Russia's Lavrov urges Putin to allow more time for diplomacy amid Ukraine crisis

Russian Foreign Minister Sergei Lavrov attends a joint news conference with British Foreign Secretary Liz Truss in Moscow, Russia February 10, 2022. Russian Foreign Ministry/Handout via REUTERS/File Photo

MOSCOW, Feb 14 (Reuters) - Russian Foreign Minister Sergei Lavrov on Monday suggested to President Vladimir Putin that Moscow continue along the diplomatic path in its efforts to extract security guarantees from the West, as tensions soar over Ukraine.

Lavrov told Putin the United States had put forward concrete proposals on reducing military risks, but said responses from the European Union and NATO military alliance had not been satisfactory.

In a televised exchange, Putin was shown asking Lavrov whether there was a chance of reaching an agreement to address Russia's security concerns, or whether it was just being dragged into tortuous negotiations.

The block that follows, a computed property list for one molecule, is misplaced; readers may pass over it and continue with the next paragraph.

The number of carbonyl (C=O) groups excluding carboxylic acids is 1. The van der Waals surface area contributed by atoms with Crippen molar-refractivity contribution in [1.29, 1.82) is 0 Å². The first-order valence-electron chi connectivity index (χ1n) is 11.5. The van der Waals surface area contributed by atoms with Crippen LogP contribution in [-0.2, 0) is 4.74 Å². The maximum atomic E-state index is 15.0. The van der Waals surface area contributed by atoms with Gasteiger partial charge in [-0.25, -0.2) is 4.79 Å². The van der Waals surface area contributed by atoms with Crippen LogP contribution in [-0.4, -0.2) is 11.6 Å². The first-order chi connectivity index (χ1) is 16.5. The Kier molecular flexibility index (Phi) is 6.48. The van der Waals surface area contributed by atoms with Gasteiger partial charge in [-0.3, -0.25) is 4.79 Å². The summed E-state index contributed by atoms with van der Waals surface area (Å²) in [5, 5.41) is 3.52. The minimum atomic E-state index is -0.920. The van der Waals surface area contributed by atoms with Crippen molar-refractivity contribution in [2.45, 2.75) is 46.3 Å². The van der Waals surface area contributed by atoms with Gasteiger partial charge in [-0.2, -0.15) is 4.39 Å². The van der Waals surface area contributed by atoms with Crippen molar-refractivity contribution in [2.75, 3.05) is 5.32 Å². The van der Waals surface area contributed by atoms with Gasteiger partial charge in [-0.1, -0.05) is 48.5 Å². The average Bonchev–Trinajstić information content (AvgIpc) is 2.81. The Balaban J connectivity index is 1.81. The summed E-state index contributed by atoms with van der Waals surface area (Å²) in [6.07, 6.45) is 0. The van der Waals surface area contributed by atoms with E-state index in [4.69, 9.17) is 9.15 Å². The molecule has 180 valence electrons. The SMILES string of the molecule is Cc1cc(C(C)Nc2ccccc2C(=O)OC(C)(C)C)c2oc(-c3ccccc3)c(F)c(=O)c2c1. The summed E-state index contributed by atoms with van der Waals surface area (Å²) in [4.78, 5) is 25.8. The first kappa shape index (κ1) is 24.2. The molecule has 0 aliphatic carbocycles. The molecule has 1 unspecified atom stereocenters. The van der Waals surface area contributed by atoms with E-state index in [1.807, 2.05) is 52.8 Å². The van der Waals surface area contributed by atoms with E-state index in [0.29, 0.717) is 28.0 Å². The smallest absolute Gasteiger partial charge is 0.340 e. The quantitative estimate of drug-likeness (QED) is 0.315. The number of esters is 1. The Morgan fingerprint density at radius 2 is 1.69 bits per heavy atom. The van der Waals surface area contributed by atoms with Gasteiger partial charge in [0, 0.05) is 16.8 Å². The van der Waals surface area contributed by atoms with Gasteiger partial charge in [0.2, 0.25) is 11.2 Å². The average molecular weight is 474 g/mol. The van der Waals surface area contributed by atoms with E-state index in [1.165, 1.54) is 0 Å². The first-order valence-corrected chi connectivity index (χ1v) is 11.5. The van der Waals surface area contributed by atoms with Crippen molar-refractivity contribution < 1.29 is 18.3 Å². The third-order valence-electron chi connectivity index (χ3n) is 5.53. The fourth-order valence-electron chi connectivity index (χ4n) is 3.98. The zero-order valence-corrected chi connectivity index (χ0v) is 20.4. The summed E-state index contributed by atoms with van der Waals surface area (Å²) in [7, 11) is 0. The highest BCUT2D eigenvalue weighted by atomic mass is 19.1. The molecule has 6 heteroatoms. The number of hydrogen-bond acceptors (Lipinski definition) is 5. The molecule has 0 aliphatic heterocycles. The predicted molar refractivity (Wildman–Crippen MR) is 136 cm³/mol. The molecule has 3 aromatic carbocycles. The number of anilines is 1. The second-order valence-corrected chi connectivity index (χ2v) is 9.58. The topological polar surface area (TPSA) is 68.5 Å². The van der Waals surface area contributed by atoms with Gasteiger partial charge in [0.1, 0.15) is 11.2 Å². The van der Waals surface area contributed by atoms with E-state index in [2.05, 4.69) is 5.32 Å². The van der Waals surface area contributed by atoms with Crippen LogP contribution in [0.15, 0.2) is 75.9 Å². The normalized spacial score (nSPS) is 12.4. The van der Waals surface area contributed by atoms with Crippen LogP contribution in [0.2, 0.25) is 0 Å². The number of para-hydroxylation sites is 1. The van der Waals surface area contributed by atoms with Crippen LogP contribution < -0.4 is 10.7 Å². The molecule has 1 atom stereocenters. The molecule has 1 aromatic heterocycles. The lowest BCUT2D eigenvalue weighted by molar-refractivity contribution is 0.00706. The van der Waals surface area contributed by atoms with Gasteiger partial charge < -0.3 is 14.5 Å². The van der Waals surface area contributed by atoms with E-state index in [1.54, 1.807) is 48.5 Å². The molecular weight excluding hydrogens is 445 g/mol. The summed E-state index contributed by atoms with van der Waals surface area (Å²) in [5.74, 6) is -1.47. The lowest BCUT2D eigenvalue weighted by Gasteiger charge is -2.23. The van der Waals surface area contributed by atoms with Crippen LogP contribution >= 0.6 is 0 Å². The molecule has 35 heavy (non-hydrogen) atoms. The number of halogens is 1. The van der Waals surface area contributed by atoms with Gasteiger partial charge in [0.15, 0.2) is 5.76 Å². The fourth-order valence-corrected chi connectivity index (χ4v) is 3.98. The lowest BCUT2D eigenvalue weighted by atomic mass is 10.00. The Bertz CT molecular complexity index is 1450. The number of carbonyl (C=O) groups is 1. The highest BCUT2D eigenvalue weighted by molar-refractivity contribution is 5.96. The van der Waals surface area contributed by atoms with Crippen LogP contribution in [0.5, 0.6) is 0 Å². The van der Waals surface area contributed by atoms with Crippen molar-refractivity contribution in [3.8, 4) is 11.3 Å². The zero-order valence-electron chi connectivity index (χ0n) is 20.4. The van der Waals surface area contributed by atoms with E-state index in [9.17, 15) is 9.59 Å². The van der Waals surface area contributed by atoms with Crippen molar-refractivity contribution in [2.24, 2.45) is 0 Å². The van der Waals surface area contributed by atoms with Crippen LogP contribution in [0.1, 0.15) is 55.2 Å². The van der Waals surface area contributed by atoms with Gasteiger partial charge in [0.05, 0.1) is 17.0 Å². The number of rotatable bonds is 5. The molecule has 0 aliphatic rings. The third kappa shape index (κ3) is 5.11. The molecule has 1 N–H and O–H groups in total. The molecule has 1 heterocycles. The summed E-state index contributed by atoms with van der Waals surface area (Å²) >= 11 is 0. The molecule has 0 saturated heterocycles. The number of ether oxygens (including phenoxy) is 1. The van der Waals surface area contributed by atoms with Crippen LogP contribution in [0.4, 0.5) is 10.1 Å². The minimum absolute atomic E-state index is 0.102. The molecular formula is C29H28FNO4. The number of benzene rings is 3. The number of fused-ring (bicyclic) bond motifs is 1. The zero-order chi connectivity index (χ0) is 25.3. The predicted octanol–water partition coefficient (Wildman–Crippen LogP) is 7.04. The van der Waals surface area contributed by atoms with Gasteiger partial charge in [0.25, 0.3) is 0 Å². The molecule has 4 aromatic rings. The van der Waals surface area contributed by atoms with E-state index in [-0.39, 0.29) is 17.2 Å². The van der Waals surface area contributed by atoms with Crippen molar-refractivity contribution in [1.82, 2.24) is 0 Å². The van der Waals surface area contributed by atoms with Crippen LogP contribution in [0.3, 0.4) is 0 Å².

Lavrov replied: "We have already warned more than once that we will not allow endless negotiations on questions that demand a solution today." But as foreign minister, he said, "I must say there are always chances."

He added: "It seems to me that our possibilities are far from exhausted... At this stage, I would suggest continuing and building them up."

The comments appeared to signal a reduced likelihood of imminent Russian military action after repeated warnings from the United States that Russia could attack Ukraine at any time.

Moscow, which has massed more than 100,000 troops near Russia's border with Ukraine, has repeatedly denied any plans to invade, and has accused the United States and its allies of hysteria.

Lavrov said he had received "unsatisfactory" responses to a letter he sent to dozens of European Union and NATO members on the issue of "indivisible security" - a reference to Russia's complaint that Ukraine and Western countries are strengthening their security at Russia's expense and that this is in breach of international agreements.

"I received unsatisfactory answers, none of my fellow ministers responded to my direct message," he said. "Therefore we will continue to seek a concrete reaction from each country."

Reporting by Darya Korsunskaya and Vladimir Soldatkin; Writing by Alexander Marrow and Mark Trevelyan Editing by Gareth Jones

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